SEATTLE – The tough tension for the Angels was exacerbated on Friday as the club announced that third baseman Anthony Randon would undergo season-end surgery to repair his right wrist early next week.
This is another blow to the Angels, who have struggled to score over the past month, and another season-ending injury for Randon, who had to undergo surgery in early July due to a right buttock injury. Rendon’s defeat significantly weakened the lineup, as he is one of the club’s leading stars, along with Shohei Ohtani and Mike Trout. They appeared in the Mariners’ 8-1 defeat on Friday, as the Angels were not hit until the second inning in the seventh inning and fell 3-19 in their last 22 games. In the seventh inning or later in April 1984, after the Astros, they became the first team to break a non-hit bid from the STATS.
“We knew [surgery] was always an option, but we were trying to figure out how to get there every day, but it got to the point where it didn’t get any better,” Randon said. “Yesterday was the last straw. I tried to go through a new routine to see if I could play. And we tried to do some things during the game, but it didn’t work out. “
Randon had been suffering from a wrist injury since May 8 and was on the list of injuries described as right wrist inflammation from May 17 to June 10. He played four games after his IL tenure before leaving Tuesday’s game against the Dodgers with discomfort.
Head coach Mike Frosted explained Friday that Randon has an unstable tendon in his right wrist that will eventually require surgery. The issue was that Randon could no longer play, so he opted for surgery so that he could have a normal offseason next year. Its recovery period is four to six months.
“It was just irritating and he tried to play through it, but unfortunately, it was too much for him to play every day,” Frostad said. “I applaud him for his excellent performance and for trying to find a way out of it. We expected this to happen, but he was only trying to get there for a year and he couldn’t get there. “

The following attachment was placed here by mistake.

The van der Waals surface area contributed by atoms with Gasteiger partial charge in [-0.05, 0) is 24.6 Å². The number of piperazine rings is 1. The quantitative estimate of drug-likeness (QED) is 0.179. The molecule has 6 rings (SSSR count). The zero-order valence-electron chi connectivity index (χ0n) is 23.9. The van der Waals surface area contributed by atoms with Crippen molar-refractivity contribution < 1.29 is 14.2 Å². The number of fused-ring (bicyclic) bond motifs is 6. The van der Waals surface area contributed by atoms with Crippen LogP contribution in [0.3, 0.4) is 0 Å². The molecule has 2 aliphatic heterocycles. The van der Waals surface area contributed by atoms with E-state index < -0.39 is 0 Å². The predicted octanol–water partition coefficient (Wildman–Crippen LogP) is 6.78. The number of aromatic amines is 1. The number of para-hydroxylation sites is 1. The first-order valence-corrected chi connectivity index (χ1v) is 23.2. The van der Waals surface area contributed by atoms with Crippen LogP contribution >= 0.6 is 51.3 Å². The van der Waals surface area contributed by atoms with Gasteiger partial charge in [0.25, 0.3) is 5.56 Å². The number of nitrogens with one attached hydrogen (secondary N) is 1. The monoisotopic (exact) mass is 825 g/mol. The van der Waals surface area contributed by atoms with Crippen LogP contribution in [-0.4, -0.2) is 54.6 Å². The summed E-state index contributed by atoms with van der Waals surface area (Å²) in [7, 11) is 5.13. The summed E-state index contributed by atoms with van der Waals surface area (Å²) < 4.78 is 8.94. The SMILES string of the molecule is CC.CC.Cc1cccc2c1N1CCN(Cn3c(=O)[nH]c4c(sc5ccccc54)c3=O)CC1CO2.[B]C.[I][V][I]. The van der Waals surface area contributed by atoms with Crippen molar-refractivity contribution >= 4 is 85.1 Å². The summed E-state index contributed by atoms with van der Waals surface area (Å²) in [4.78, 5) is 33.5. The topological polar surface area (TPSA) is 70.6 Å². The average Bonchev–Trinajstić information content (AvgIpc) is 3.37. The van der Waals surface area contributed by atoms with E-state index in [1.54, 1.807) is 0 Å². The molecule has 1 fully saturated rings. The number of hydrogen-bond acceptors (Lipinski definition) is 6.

Randon was considered day-to-day after being dropped from the lineup against the Mariners on Wednesday and Thursday. But in the end it was decided that this injury could not just be played out, instead an operation was needed to repair it. It is unknown at this time what he will do after leaving the post.
Randon completes the season by hitting .228 / .324 / .383 in 32, 45 games with five homers and 24 RBIs. His final line is the same as his production last year, when he batted .240 / .329 / .382 in 58 games with six homers and 34 RBIs. He has played 155 games with Angels in the last three years, batting .252 / .359 / .421 with 20 homers, 34 doubles and 89 RBIs.
Randon signed a seven-year deal worth $ 245 million before the start of the 2020 season, but it wasn’t as healthy or productive as it was with the Nationals until 2019, when he was considered one of the third best baseball players in baseball. He was also instrumental in helping Washington win the World Series that year by dropping .586 in the seven-game 2019 Fall Classic. Randon has four years on his contract and 154 million left.
“I love playing there,” Randon said. “I think one of the main reasons they’re trying to push me is that we have a big group of kids here. I didn’t want to do this for two years in a row. Last year, we got out of it and didn’t get a chance, but this year, I loved fighting these people every day.
With Randon out, the Angels are expected to use the third base of Matt Duffy, Jack Mayfield, Lewis Ringifo and Tyler Wade. Mayfield was called from Triple-A Salt Lake and it started there on Friday. David Fletcher is out after hip surgery but could return in early July and has experienced the condition, while third baseman David McKinnon is spending a strong year in Triple-A Salt Lake. Fellow infielder Michael Stefanik could also be an option, but he is currently on the minor league injury list with an unknown injury.
Interim Manager Phil Nevin said, “We have a few different options. “We definitely have kids who can go there and play well defensively. But when you pull Anthony Randon out of the lineup, he acts as a pitcher and takes the bat, just the same name in the lineup, it’s different. I will not lie to you. But he can’t go where he is, so we’ll do it every day. “